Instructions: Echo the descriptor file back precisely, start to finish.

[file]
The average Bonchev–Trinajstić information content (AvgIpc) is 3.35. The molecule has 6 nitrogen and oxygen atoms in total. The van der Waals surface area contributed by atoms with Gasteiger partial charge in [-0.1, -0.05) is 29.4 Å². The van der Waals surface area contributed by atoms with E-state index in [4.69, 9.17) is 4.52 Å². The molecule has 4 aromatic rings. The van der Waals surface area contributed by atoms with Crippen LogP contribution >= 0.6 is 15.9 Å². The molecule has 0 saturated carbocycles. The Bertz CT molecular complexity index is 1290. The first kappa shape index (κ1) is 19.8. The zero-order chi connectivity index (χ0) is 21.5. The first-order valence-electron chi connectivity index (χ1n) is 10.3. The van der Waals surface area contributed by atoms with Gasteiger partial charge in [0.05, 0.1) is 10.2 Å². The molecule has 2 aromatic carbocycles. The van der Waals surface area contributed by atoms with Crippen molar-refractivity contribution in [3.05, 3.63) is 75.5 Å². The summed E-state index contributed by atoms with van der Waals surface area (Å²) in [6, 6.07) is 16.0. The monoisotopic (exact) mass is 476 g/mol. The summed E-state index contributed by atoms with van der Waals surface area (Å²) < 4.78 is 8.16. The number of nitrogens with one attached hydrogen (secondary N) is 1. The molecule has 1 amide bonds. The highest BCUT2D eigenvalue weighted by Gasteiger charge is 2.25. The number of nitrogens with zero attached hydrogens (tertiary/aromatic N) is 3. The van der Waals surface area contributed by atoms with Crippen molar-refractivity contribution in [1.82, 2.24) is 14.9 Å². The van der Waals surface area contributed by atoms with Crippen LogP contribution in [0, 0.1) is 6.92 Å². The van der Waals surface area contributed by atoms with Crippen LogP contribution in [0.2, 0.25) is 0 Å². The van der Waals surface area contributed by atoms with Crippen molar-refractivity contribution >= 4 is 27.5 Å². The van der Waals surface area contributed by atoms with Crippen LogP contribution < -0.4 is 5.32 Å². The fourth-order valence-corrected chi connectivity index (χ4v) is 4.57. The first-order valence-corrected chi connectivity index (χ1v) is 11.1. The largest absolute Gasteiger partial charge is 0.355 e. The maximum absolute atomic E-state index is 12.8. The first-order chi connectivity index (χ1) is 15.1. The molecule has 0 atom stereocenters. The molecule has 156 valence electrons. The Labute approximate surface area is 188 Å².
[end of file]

The average Bonchev–Trinajstić information content (AvgIpc) is 3.35. The molecule has 6 nitrogen and oxygen atoms in total. The van der Waals surface area contributed by atoms with Gasteiger partial charge in [-0.1, -0.05) is 29.4 Å². The van der Waals surface area contributed by atoms with E-state index in [4.69, 9.17) is 4.52 Å². The molecule has 4 aromatic rings. The van der Waals surface area contributed by atoms with Crippen LogP contribution >= 0.6 is 15.9 Å². The molecule has 0 saturated carbocycles. The Bertz CT molecular complexity index is 1290. The first kappa shape index (κ1) is 19.8. The zero-order chi connectivity index (χ0) is 21.5. The first-order valence-electron chi connectivity index (χ1n) is 10.3. The van der Waals surface area contributed by atoms with Gasteiger partial charge in [0.05, 0.1) is 10.2 Å². The molecule has 2 aromatic carbocycles. The van der Waals surface area contributed by atoms with Crippen molar-refractivity contribution in [3.05, 3.63) is 75.5 Å². The summed E-state index contributed by atoms with van der Waals surface area (Å²) in [6, 6.07) is 16.0. The monoisotopic (exact) mass is 476 g/mol. The summed E-state index contributed by atoms with van der Waals surface area (Å²) < 4.78 is 8.16. The number of nitrogens with one attached hydrogen (secondary N) is 1. The molecule has 1 amide bonds. The highest BCUT2D eigenvalue weighted by Gasteiger charge is 2.25. The number of nitrogens with zero attached hydrogens (tertiary/aromatic N) is 3. The van der Waals surface area contributed by atoms with Crippen molar-refractivity contribution in [1.82, 2.24) is 14.9 Å². The van der Waals surface area contributed by atoms with Crippen LogP contribution in [0, 0.1) is 6.92 Å². The van der Waals surface area contributed by atoms with Crippen LogP contribution in [0.2, 0.25) is 0 Å². The van der Waals surface area contributed by atoms with Crippen molar-refractivity contribution >= 4 is 27.5 Å². The van der Waals surface area contributed by atoms with Crippen LogP contribution < -0.4 is 5.32 Å². The fourth-order valence-corrected chi connectivity index (χ4v) is 4.57. The first-order valence-corrected chi connectivity index (χ1v) is 11.1. The largest absolute Gasteiger partial charge is 0.355 e. The maximum absolute atomic E-state index is 12.8. The first-order chi connectivity index (χ1) is 15.1. The molecule has 0 atom stereocenters. The molecule has 156 valence electrons. The Labute approximate surface area is 188 Å².